Tom Minter's Off The Stoop Blog

a playwright's journey, creating, connecting, and conversing.

opening doors

with 2 comments I stood in the shade of the tree line, trying not to puddle in the 95 degree heat and humidity of this past Saturday, I watched something incredible..

I have always been an advocate of ‘opening doors’ –of finding ways to engage a mind that might not normally be aware or available to some connection of music that I know and love. I don’t ever want to foist this on anyone.. But as I was introduced to the world of music by loving and adventurous souls, I am always pressed to do so as well..

But this Saturday I watched a young man from the Duke Ellington School of the Arts perform a short piano program of Beethoven, Rachmaninoff, and jazz improvisation.

This same young man is a composer, and had contributed music to a work that was being created by the Duke Ellington School, under the keen eyes of the composer Anthony Davis, called When God Made Lonely. It is an operatic updating of Porgy & Bess. many times –I thought, as I watched-  had someone opened the door, leading us here..?

Classical composition for African Americans is not a hot elective! Generally classical music is considered an ‘elite’ art form –and opera –well.. something even more archaic and ‘white’.

..but doors opened in the minds of many before this instant in time, and once opened, allowed a whole train of passion to connect with words and music and inform another generation of musicians and music lovers..

There was a story I heard, and have little reason to doubt: the Austrian conductor, Erich Leinsdorf, believed in voices. If a voice could work the magic of the music, then it would be the voice he would choose.

In the 60’s Leinsdorf was contracted to RCA; they had committed to doing a Verdi opera series under his direction and had a particular compliment of cast in mind. Leinsdorf looked over their choices, and demurred, firmly. Eventually RCA was… brought, to defer to the maestro’s choices in singers.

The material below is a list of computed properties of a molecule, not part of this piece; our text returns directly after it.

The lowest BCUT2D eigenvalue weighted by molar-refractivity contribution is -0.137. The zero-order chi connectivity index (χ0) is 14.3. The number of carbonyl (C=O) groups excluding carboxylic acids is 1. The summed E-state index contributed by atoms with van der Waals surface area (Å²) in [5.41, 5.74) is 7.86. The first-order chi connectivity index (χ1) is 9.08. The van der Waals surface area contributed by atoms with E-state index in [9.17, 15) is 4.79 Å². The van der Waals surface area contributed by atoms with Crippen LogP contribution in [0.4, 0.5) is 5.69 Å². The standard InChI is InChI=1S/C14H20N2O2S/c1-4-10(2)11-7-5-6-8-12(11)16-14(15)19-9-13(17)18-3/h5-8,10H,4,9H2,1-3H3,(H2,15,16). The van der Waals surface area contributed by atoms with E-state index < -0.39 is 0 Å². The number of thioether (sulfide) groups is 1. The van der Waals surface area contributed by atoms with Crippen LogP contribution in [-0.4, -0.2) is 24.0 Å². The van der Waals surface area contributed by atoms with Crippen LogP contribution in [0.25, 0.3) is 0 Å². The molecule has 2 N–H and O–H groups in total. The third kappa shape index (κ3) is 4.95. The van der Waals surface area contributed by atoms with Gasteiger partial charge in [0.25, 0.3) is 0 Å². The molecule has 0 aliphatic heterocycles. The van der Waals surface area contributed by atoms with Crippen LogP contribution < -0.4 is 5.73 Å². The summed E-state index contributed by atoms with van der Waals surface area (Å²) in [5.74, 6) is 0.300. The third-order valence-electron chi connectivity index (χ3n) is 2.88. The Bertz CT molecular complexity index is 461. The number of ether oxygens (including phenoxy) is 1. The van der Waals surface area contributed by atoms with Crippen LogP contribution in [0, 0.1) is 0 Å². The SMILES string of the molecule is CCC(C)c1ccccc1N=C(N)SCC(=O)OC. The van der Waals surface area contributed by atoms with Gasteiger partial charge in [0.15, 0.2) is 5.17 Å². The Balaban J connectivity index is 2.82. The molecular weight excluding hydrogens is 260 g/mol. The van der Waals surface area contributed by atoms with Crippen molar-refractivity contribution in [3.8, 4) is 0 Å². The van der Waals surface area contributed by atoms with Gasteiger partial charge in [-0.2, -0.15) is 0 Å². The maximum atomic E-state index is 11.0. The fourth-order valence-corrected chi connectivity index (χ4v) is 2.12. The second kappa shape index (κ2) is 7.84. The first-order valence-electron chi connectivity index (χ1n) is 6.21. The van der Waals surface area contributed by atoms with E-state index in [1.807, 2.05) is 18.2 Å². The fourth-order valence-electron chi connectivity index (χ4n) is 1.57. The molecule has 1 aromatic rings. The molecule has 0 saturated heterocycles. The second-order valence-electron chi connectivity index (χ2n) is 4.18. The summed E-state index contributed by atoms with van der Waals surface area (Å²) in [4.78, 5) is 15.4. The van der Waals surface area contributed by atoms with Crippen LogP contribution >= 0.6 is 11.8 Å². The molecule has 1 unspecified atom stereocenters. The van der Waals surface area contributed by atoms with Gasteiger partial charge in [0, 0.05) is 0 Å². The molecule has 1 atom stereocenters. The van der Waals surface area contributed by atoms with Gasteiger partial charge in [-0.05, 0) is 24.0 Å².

This occurred over the casting in the recording of Verdi’s Un Ballo in Maschera. The cast which the maestro desired were comprised of the three greatest African American voices of the era: Leontyne Price, Shirley Verrett and Reri Grist.

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It remains a classic, and incomparable example of craft.

…does it matter who opens the door..? Personally, I don’t think so.

As my grandmother used to say to my father when he was a young man:

…you sit by that door, and wait for it to open.. And when it does, you be ready to walk through..

Each of us have a hand on the handle to a door that opens onto some landscape we love; each of us, can open that door to others.. and show what makes inside so wonderful..

Each of us are advocates, and can impact anyone waiting outside our door..


2 Responses

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  1. keep door opening, Tom, as only you can!


    July 6, 2010 at 3:00 PM

  2. Inspirational even before coffee! lbb


    June 26, 2010 at 7:00 AM

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